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Smoking May Interfere With RA Treatment

Study Shows Smoking May Diminish Response to Drugs That Treat Rheumatoid Arthritis
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“The findings provide a strong impetus for clinicians to include measures against smoking as a fundamental part of their therapeutic armamentarium in RA care,” the researchers write.

“This is a very interesting study that provides further information on the impact of smoking on RA,” says David Pisetsky, MD, chief of rheumatology at Duke University Medical Center in Durham, N.C, in an email.

Exactly how smoking affects treatment response is not fully understood, he says. “Likely, it causes chronic inflammation which exacerbates the underlying problem in RA and limits response to therapy. Patients who smoke should definitely stop, but it may be particularly difficult given the stress of a chronic disease as well as potential effects of nicotine on pain perception.”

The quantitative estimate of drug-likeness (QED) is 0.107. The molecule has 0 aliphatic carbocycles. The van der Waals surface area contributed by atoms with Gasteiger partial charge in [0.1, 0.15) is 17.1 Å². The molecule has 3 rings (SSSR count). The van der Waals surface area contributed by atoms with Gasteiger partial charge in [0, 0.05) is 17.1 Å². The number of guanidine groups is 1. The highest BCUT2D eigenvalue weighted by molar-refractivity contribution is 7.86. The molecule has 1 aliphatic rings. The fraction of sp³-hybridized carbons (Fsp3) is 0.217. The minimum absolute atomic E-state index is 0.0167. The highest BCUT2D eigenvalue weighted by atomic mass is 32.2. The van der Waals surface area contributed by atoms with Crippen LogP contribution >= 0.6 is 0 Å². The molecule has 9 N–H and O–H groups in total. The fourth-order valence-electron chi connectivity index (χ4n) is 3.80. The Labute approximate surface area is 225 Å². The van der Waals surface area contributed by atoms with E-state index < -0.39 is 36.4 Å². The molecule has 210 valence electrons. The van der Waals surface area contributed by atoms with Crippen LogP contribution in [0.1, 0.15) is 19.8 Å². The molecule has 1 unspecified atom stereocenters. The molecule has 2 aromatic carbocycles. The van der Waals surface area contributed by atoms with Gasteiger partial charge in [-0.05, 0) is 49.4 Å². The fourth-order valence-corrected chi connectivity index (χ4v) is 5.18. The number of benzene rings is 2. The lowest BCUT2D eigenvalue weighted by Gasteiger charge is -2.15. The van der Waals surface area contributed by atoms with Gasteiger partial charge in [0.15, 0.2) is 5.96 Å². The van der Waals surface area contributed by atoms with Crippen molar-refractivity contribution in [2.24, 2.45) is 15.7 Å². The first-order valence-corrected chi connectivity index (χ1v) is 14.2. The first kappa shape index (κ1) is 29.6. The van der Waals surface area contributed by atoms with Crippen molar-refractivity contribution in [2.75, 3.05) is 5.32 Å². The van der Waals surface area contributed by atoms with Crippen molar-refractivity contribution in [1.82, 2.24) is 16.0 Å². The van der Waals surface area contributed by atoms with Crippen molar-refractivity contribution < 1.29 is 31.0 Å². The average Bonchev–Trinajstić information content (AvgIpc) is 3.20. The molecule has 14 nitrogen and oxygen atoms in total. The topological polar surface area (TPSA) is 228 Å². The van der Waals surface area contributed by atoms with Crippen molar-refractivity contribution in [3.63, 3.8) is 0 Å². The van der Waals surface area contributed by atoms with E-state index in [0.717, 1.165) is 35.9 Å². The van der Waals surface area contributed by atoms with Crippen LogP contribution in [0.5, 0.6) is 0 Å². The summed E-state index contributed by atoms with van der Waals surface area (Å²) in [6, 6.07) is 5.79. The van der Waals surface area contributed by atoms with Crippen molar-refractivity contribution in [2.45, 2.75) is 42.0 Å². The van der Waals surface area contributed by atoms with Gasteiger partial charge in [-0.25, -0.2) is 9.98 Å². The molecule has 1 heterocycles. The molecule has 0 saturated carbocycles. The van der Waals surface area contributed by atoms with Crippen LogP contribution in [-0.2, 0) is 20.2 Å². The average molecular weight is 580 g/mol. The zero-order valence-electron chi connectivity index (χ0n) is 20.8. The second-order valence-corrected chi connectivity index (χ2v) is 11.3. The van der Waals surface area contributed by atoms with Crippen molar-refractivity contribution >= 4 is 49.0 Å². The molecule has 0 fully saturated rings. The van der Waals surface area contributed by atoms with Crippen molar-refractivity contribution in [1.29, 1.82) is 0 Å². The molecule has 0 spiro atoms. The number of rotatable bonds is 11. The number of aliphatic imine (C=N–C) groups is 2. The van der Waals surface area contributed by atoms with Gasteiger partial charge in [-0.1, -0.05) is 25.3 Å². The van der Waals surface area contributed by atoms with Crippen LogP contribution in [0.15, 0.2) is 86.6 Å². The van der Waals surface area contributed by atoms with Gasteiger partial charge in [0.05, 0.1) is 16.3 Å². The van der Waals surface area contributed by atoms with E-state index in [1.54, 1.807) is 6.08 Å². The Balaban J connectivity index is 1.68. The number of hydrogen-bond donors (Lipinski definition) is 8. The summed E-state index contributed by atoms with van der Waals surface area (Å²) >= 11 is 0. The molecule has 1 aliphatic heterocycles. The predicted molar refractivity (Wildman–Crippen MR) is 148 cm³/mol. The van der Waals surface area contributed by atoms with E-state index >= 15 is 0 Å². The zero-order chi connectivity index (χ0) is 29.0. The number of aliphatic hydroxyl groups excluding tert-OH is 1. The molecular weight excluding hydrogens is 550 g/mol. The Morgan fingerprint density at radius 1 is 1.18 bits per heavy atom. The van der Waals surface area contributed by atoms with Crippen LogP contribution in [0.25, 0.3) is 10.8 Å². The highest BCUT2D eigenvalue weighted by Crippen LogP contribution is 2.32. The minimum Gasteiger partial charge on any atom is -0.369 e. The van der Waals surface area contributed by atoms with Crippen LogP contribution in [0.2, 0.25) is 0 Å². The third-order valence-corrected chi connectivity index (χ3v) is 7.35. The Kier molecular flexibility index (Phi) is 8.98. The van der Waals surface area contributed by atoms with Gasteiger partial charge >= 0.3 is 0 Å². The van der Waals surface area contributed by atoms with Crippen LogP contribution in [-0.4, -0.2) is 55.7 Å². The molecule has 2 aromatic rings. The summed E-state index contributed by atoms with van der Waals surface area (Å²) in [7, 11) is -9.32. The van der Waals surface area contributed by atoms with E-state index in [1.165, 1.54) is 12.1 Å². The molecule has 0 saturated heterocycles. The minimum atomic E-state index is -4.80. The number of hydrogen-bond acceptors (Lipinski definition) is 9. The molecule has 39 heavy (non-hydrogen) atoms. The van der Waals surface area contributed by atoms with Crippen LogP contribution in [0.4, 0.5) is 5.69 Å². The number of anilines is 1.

More Reasons to Quit Smoking

Previous research has shown that smoking can raise the risk for developing RA, says Theodore Fields, MD, clinical director of the Early Arthritis Initiative at the Hospital for Special Surgery in New York City. “If you are at risk for RA, such as having RA in your family, don’t smoke because it does seem to be associated with onset and some data also suggest that it worsens RA that is already there.”

“This new study suggests that if you are a smoker, you are less likely to respond well to the most commonly used drugs. So the message is, if you are at risk of RA, don't smoke -- and if you already have RA, stop smoking,” he says. “We can’t say that stopping short-term will make you respond better, but the data is suggestive. The fact that people who were still smoking did worse suggests that it’s a good idea to stop.”

This new information may help people with RA quit smoking, he says. “Smoking is bad for your lungs and for your heart, but you are less likely to respond to RA treatment, and that may be one more stimuli for a patient to stop.”

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